[iDC] silence, infomania
Kimberly De Vries
cuuixsilver at gmail.com
Wed Aug 29 17:23:13 UTC 2007
Also my first post here, though I've been lurking for a bit...I teach
rhetoric and composition and direct the Composition Program at Cal
State Stanislaus. For any other info, you can visit my homepage or
blog linked below.
--I'm replying in a new message since my "reply to all" response to
the last post seems not to be getting through for some reason.
I think this is a very interesting topic; I personally struggle to
keep up with my email and sometimes I may take a week to reply if the
incoming message wasn't urgent, because I get so many every day that
are "time sensitive," and I can only spend an hour or two answering
each day. This causes me a certain amount of concern since I know I
like to get replies quickly, but we are none of us perfect.
But also there are times when an email exchange seems to keep going
out of politeness, and I think someone has to just not answer. Or
there are times when the topic gradually moves into territory that
doesn't feel comfortable to discuss over email. And of course,
people's hard-drives crash, they lose their internet connections, they
are called away on urgent business, etc.
I think having become so accustomed to quick replies we start to feel
insecure or even panic if someone doesn't answer for a few days, but
in my experience it almost never represents an intended slight or
Further, given that some of the recent Pew research in the Internet
and American Life about Internet Ties [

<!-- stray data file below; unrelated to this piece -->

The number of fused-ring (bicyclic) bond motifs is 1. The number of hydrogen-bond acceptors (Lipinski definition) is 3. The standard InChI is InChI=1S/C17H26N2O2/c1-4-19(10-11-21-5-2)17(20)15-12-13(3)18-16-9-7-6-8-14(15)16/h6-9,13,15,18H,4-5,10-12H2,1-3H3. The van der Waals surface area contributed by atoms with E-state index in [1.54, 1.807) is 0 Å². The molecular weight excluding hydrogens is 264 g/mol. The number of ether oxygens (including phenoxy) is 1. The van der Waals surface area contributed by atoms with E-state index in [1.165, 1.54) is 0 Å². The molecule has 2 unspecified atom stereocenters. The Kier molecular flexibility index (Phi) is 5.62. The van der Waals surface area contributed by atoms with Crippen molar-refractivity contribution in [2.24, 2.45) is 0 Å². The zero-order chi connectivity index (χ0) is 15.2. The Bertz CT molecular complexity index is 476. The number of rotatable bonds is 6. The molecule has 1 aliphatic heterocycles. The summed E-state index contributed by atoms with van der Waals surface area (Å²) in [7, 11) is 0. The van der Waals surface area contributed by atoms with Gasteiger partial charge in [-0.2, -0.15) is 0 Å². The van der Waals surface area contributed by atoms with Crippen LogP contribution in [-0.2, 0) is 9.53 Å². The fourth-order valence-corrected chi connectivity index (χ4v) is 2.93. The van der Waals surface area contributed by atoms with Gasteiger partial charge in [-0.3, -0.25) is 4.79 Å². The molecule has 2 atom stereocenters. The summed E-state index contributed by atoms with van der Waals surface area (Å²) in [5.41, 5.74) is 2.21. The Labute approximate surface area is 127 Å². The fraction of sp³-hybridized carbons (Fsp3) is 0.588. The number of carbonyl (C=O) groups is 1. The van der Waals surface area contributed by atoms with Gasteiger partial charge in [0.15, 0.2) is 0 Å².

http://www.pewinternet.org/PPF/r/172/report_display.asp ] suggests
that the people who are most socially active online are also the most
social in general, I suspect that some people just don't like email
much, just has some people hate talking on the phone, and some people
don't like speaking up in public.
Silence might also indicate active listening/reading rather than a
refusal to participate--this is certainly my observation in
composition classrooms, and I don't think it's an isolated dynamic.
I'm curious to know if people are silent on email lists, or bulletin
boards, etc, for similar reasons, or whether certain factors are more
important in one context than another. For example, is the strength
of social ties a greater factor for individual exchanges, or a greater
factor in a community discussion?
Regarding the tome we are "forced" to adopt...well, in any discourse
community we are "forced" to adopt some tone or other. I think that
the kinds of tone required for different online communities or
individual exchanges are worth investigating, but is it surprising
that email, like any other genre, has generic conventions?
Thanks for introducing an interesting topic.
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